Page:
Clean Jordan Lake

img_0955-1-e1468708045256 We recently received a request from the President of Clean Jordan Lake, Francis A. DiGiano, to share the message about the organization. Knowing that Jordan Lake State Recreation Area is a significant asset to our visitors, the Pittsboro-Siler City Convention & Visitors Bureau is delivering this enlightening information and background with our guests.

Clean Jordan Lake was co-founded in July 2009 by Dr. Thomas Colson (now employed by the National Park Service) and Dr. Francis DiGiano, Professor Emeritus, Dept. of Environmental Sciencephoto-2-captain-don-of-triangle-boat-tours-pointing-out-features-to-jordan-lake-2s and Engineering at the University of North Carolina/Chapel Hill. The organization works in partnership with the Haw River Assembly to expand volunteer programs to remove shoreline trash, to inform local and state government agencies about the problem, and to recommend trash prevention strategies that will keep the shoreline clean in the future.

Visitors to Jordan Lake State Recreation Area are consistently the highest in the state each year, often 1.1 million or more. The IRONMAN 70.3 competition returns for the fifth year June 4, 2017. Year-round events include C.A.S.T. (Catch A Sure Thing, which is a series of fishing lessons for children), sky watching sessions with staff from Morehead Planetarium, nature hikes, and the annual Heritage Day event. The organization recently offered public awareness pontoon boat tours for Chatham County leaders; Pittsboro-Siler City CVB would love to see these offered to guests for a nominal fee, as educational opportunities. Currently, the N.C. Birding Trail encompasses a variety of significant sites for birders, including a portion for the Jordan Lake sites.

Some fast facts about Jordan Lake State Recreation Area, from Clean Jordan Lake:

  • Most the of the 180 miles of Jordan Lake shoreline is in Chatham County.
  • All seven beaches operated by the North Carolina State Park system are within Chatham County.
  • Approximately 70% of the shoreline length is under management by the NC Wildlife Resources Commission, which includes access to game lands for hunting and fishing and boat and kayak access at Farrington Pt.
  • 33,000 acres of public land surround the lake, with not a single house visible from anywhere on the Lake.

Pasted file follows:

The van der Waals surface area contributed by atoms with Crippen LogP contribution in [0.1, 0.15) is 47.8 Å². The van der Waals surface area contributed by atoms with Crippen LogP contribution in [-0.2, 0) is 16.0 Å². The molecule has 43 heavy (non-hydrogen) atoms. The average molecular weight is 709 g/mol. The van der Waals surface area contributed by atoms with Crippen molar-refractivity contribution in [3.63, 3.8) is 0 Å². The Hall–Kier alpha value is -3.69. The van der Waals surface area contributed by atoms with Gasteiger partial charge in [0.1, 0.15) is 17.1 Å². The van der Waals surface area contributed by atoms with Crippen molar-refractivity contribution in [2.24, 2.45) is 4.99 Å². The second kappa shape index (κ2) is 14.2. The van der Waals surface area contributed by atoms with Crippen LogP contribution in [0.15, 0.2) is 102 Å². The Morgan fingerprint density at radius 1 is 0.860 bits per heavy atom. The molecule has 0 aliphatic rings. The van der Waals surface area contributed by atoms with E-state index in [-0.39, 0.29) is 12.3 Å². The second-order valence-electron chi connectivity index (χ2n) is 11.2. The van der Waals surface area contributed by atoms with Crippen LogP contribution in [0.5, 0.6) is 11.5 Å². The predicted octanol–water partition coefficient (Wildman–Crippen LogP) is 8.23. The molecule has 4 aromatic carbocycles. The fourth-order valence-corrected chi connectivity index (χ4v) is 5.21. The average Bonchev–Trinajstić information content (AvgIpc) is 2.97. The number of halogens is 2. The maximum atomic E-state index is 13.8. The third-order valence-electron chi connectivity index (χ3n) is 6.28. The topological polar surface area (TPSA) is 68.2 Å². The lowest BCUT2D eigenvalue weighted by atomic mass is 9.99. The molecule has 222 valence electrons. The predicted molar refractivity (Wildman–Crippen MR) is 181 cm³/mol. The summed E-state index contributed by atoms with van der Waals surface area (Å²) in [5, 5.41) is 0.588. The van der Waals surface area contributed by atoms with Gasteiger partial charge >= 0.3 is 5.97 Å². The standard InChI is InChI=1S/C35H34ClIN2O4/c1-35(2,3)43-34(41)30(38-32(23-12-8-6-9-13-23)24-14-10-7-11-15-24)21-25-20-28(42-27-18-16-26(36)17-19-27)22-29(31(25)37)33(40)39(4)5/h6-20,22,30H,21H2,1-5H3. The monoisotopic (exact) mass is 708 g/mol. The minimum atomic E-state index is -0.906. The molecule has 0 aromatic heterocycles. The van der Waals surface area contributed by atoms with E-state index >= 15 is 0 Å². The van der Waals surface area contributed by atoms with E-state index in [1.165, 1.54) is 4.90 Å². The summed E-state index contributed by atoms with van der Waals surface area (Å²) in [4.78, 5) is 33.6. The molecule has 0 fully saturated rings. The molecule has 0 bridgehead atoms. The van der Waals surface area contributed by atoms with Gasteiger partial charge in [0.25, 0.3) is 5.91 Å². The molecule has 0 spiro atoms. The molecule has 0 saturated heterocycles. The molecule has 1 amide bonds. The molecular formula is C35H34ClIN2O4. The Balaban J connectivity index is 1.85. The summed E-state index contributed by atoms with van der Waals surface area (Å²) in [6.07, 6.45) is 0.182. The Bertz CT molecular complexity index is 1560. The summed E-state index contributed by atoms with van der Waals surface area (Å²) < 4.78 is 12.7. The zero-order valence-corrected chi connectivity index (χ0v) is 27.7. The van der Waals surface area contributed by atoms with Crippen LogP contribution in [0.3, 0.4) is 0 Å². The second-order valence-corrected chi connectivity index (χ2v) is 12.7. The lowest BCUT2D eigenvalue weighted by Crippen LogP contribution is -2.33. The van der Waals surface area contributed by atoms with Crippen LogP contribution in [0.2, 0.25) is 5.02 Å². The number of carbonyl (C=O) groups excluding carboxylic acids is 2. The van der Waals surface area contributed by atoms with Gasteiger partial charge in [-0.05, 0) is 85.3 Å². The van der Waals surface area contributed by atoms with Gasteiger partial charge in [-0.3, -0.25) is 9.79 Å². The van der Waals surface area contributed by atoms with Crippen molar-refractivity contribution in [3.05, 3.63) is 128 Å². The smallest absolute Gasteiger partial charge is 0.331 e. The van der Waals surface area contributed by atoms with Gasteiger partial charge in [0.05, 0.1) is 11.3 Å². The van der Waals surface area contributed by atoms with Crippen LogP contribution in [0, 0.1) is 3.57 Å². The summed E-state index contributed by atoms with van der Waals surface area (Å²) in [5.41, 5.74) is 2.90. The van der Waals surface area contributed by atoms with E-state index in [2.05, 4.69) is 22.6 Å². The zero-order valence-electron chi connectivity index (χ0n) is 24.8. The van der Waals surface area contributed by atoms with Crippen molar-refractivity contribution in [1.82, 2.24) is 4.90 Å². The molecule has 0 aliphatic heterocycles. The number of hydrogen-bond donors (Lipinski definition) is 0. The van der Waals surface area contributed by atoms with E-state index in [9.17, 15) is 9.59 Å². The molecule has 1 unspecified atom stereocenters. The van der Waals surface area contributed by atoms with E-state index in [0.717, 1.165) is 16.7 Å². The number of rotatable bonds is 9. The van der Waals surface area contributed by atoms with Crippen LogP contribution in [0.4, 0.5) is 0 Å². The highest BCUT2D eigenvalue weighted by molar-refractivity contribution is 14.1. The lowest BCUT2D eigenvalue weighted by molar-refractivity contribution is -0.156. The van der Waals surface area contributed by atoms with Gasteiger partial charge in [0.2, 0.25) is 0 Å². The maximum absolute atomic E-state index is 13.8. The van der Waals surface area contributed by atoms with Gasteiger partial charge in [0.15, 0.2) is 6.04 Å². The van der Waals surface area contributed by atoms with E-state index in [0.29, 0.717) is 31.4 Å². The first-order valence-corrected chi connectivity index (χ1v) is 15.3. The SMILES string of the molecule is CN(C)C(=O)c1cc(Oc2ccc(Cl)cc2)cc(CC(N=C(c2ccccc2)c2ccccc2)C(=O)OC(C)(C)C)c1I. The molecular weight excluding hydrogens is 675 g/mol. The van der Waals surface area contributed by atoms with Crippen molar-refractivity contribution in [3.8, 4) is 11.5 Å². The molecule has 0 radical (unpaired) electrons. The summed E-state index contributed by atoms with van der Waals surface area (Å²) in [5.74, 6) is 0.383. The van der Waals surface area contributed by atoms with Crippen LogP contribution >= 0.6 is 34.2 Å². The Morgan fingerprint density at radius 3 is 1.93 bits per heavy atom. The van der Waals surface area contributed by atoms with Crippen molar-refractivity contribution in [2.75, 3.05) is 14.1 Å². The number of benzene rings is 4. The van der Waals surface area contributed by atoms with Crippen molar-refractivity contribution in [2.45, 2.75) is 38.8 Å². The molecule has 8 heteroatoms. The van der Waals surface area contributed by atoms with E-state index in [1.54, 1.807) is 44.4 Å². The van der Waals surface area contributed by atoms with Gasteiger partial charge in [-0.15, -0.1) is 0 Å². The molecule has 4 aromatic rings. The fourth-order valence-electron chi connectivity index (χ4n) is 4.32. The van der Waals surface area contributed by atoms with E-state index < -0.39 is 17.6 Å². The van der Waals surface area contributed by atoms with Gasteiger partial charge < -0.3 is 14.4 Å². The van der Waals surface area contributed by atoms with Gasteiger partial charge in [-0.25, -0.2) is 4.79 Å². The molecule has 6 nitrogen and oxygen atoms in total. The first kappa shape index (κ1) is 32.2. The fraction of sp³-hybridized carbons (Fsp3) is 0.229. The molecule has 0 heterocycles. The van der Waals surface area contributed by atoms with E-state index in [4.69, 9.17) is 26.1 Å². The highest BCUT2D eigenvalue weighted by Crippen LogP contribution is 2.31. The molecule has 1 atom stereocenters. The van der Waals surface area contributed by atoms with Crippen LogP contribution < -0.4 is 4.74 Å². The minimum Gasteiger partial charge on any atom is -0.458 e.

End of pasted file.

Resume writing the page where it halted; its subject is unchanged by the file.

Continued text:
• Popularity of the Lake can also be measured by commercially operated, boat storage facilities that surround the Lake.
  • At least four convenience stores around the Lake cater to recreational users with huge selections of fishing tackle and camping supplies.
  • The Robeson Creek Boat Ramps and Canoe Launch areas are just a few miles from downtown Pittsboro. Less than 10 miles away is access to Vista Point Campgrounds and Boat Ramps of State Park as well as Poe’s Ridge Boat Ramps operated by the U.S. Army Corps of Engineers (overall manager of Lake).
  • CJL’s mission began with removing a legacy of 30 years of trash accumulated on the shoreline since the lake was filled. As an example, in one open to the public cleanup event in 2010, we attracted about 200 volunteers, including boaters  and walkers. We filled two large dumpsters with trash, about 600 large bags. We rolled 600 tires off the shoreline onto boats for transport back to ramps and from there to recycle.
  • About 80% of the trash is NOT from recreational users of the lake. It comes after rainfalls that bring everything off the land’s surface in the entire watershed reaching up to Greensboro on the Haw River and to Hillsborough on New Hope Creek, the two major sources of water to the Lake.
  • Pernicious, repetitive littering from recreational use mainly OUTSIDE the State Park area. It accounts for 20% of the load. It is not only a visible pollution problem being in plain site of anyone visiting the access areas but is dangerous to humans and wildlife. Fishing line gets entangled by birds. Ground animals and birds ingest tiny pieces of styrofoam. Sharp objects (broken bottles and even syringes) are a danger to people. Diapers cause localized water contamination.
  • So far, we’ve attracted nearly 5,000 volunteers to our cause in 250 cleanup events, large and small. They’ve removed 12,000 bags of trash (about 120 tons, enough to fill 30 large dumpers). They’ve also removed 3,900 tires.
  • Clearly, Jordan Lake is a vital resource not only measured by impact on local economy by visits to the lake and storage of boats, but also because it is the water supply for 300,000 including a few thousand in North Chatham. The Lake is an important wildlife habitat, where you see bald eagles soaring above or graceful blue heron, egrets, and cormorants.
  • Our mission is to keep the shoreline and adjacent woodlands free of trash for the obvious reasons: no visible pollution, protection of wildlife habitats, no injury to wildlife, improved recreational experience and even less water pollution (although hard to quantify).

Clean Jordan Lake is a small nonprofit with no paid staff, and depends on the public and grants for financial support for all their activities. Learn more about Clean Jordan Lake and consider joining them in their volunteer efforts on one of your future visits.

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